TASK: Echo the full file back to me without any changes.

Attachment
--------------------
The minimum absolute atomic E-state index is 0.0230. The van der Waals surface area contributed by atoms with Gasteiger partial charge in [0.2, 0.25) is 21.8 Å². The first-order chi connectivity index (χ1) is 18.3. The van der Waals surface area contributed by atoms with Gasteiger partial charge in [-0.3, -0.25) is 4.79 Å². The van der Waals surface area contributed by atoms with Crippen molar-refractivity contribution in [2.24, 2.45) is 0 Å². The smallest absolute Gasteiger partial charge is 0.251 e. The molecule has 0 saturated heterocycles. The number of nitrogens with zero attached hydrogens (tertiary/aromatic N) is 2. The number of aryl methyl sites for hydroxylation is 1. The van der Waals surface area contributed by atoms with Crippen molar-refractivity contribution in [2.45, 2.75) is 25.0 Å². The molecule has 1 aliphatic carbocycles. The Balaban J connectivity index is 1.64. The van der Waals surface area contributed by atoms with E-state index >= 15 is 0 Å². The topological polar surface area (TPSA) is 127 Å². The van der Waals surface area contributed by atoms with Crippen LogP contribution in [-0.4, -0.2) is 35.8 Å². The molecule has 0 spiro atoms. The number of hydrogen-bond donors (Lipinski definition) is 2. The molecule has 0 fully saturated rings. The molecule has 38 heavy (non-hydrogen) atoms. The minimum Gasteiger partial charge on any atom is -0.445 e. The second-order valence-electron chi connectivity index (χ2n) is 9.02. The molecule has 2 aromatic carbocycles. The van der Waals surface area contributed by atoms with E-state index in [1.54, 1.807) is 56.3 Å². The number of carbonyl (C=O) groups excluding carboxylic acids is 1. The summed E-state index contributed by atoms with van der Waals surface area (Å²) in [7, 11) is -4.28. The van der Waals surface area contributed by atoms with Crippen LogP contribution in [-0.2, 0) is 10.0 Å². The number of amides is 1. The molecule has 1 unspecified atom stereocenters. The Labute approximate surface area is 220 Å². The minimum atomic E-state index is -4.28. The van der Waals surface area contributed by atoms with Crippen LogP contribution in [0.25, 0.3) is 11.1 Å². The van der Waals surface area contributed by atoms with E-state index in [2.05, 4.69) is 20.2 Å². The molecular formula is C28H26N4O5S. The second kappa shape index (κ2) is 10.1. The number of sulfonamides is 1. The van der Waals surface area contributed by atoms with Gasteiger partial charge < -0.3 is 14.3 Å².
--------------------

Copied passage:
The minimum absolute atomic E-state index is 0.0230. The van der Waals surface area contributed by atoms with Gasteiger partial charge in [0.2, 0.25) is 21.8 Å². The first-order chi connectivity index (χ1) is 18.3. The van der Waals surface area contributed by atoms with Gasteiger partial charge in [-0.3, -0.25) is 4.79 Å². The van der Waals surface area contributed by atoms with Crippen molar-refractivity contribution in [2.24, 2.45) is 0 Å². The smallest absolute Gasteiger partial charge is 0.251 e. The molecule has 0 saturated heterocycles. The number of nitrogens with zero attached hydrogens (tertiary/aromatic N) is 2. The number of aryl methyl sites for hydroxylation is 1. The van der Waals surface area contributed by atoms with Crippen molar-refractivity contribution in [2.45, 2.75) is 25.0 Å². The molecule has 1 aliphatic carbocycles. The Balaban J connectivity index is 1.64. The van der Waals surface area contributed by atoms with E-state index >= 15 is 0 Å². The topological polar surface area (TPSA) is 127 Å². The van der Waals surface area contributed by atoms with Crippen LogP contribution in [-0.4, -0.2) is 35.8 Å². The molecule has 0 spiro atoms. The number of hydrogen-bond donors (Lipinski definition) is 2. The molecule has 0 fully saturated rings. The molecule has 38 heavy (non-hydrogen) atoms. The minimum Gasteiger partial charge on any atom is -0.445 e. The second-order valence-electron chi connectivity index (χ2n) is 9.02. The molecule has 2 aromatic carbocycles. The van der Waals surface area contributed by atoms with E-state index in [1.54, 1.807) is 56.3 Å². The number of carbonyl (C=O) groups excluding carboxylic acids is 1. The summed E-state index contributed by atoms with van der Waals surface area (Å²) in [7, 11) is -4.28. The van der Waals surface area contributed by atoms with Crippen LogP contribution in [-0.2, 0) is 10.0 Å². The number of amides is 1. The molecule has 1 unspecified atom stereocenters. The Labute approximate surface area is 220 Å². The minimum atomic E-state index is -4.28. The van der Waals surface area contributed by atoms with Crippen LogP contribution in [0.25, 0.3) is 11.1 Å². The van der Waals surface area contributed by atoms with E-state index in [2.05, 4.69) is 20.2 Å². The molecular formula is C28H26N4O5S. The second kappa shape index (κ2) is 10.1. The number of sulfonamides is 1. The van der Waals surface area contributed by atoms with Gasteiger partial charge < -0.3 is 14.3 Å².